Revenue generated by streaming music services surged 60% in 2016 – Financial Times

The global music industry grew by 5.9 per cent in 2016, its fastest rate of growth since 1997, as revenue generated by streaming services surged 60 per cent.

Yet the world’s largest music companies warned a recovery remained “fragile” and there was no certainty that growth would prove sustainable, coming on the tail of 15 consecutive years of revenue decline.

Stu Bergen, chief executive of Warner Music’s international and global commercial services division, said: “We are no longer moving up a down escalator, but that doesn’t mean we can relax.”

The annual Global Music Report compiled by the IFPI, the industry trade body, showed revenue generated by the sector hit $15.7bn in 2016 compared with $14.8bn in 2015. That was driven by growth in paid-for streaming services such as Spotify, Apple Music and more localised companies like Tencent in China, with overall digital revenue accounting for 50 per cent of global sales. Overall digital revenue grew 18 per cent to $7.8bn as the streaming boom — driven by 112m users of subscription services — offset a 20 per cent drop in download sales.

We are no longer moving up a down escalator, but that doesn’t mean we can relax

It was the best result since 2009, but remained well down on the $23.6bn that the global music industry generated at its peak in 2001.

Michael Nash, head of Universal Music’s digital business, pointed to that decline as a reason for caution. “How many industries have recovered from a 40 per cent value decline? That gives you a sense of what we are up against,” he said.

The industry continued to highlight what it calls the “value gap” that has been created by user-upload sites — namely YouTube — that do not pay the same royalties as streaming services like Spotify.

Frances Moore, chief executive of the IFPI, would not quantify the impact of the “value gap” on the music industry’s growth but did point to an estimated revenue per user of $20 for Spotify compared with less than $1 for YouTube. She said that changing legislation to force YouTube to negotiate licences with music companies was a “global challenge”, with the EU set to take a lead later this year.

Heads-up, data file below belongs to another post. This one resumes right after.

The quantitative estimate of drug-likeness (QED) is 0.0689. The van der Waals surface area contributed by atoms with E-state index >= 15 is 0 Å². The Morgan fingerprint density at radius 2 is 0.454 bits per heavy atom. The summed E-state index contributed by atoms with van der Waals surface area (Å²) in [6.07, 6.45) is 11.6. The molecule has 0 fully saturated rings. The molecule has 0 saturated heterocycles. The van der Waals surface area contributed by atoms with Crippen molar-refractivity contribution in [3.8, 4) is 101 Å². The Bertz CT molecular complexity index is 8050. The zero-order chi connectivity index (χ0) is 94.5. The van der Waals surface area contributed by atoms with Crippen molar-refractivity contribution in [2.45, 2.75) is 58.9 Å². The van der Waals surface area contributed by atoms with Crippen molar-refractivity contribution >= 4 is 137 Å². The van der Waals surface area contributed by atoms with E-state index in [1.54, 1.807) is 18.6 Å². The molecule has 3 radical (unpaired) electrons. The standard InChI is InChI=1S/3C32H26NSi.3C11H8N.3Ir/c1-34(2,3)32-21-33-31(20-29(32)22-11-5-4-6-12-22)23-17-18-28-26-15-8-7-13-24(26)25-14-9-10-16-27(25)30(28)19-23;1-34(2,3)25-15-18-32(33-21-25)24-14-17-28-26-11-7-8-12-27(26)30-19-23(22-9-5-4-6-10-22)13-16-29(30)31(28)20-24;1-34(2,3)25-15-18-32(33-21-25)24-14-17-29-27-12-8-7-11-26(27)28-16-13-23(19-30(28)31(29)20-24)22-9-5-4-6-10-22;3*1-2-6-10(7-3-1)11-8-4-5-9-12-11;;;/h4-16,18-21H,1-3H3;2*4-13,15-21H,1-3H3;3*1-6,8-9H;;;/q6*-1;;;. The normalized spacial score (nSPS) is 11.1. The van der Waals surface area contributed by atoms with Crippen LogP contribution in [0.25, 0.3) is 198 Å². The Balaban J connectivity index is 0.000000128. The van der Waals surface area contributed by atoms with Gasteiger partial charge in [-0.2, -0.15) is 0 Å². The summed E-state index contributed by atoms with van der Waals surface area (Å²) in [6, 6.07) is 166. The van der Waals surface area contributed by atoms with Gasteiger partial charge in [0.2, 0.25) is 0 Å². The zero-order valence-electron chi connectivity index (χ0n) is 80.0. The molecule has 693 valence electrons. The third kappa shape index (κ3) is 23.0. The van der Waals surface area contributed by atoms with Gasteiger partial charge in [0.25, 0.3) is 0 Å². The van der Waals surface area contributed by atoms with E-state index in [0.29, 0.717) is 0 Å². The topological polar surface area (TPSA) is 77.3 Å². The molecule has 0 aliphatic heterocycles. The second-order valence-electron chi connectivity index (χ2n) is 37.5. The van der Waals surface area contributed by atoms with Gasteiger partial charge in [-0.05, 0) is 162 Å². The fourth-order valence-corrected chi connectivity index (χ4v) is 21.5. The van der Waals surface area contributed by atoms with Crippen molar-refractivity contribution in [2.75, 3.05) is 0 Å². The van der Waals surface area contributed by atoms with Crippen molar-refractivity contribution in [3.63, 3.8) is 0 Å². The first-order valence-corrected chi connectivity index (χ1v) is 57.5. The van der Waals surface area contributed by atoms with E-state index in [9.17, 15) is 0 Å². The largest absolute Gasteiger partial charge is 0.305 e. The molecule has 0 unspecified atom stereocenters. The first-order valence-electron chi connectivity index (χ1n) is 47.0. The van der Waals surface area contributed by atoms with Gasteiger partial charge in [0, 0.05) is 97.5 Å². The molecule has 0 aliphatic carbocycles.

Record industry caution is belied somewhat by the admission that the opportunity for the music industry could be larger than it has ever been, with billions of smartphones in circulation and markets like Mexico and China becoming big users of streaming services as opposed to piracy.

Voice-controlled home assistants such as Amazon’s Alexa also offer new avenues for streaming growth, according to Mr Nash, as do in-car entertainment systems, mobile messaging platforms and virtual and augmented reality systems.

Dennis Kooker, head of Sony Music’s global digital business, argued that competition in the streaming market has also played a part, with Amazon, Apple, Tencent, Tidal and others challenging Spotify. “It’s an amazing value proposition. We need to continue to convince consumers it is important and worth paying for,” he said.

The streaming boom has also paid off for independent labels. Charles Caldas, chief executive of Merlin which represents 20,000 independent labels, said: “A music consumption and discovery ecosystem, devoid of the old-school limited channels that could be dominated by whichever record companies were able to wield the largest cheque books, has created the marketplace of the future.”

Merlin has distributed $300m to its labels in the past year, up eightfold from the $36m it paid out in 2012.

Mark Mulligan, an analyst with Midia Research, said: “Without streaming, the recorded music market would have declined in 2016. Streaming is driving revenue growth by both growing the base of users and, crucially, increasing the spend of more casual music spenders.”

Sales of physical music fell by 7.6 per cent last year, but the CD and booming vinyl markets remain resilient. Only 25 markets derive more than half of their overall music revenue from digital, with Japan, Germany and France still dominated by sales of traditional physical music formats.

Beyoncé’s Lemonade was the biggest selling album of 2016 with 2.5m sales, according to the IFPI, with Metallica’s Hardwired . . . to Self-Destruct, David Bowie’s Blackstar and The Rolling Stones’ Blue & Lonesome among the top 10 albums of the year.

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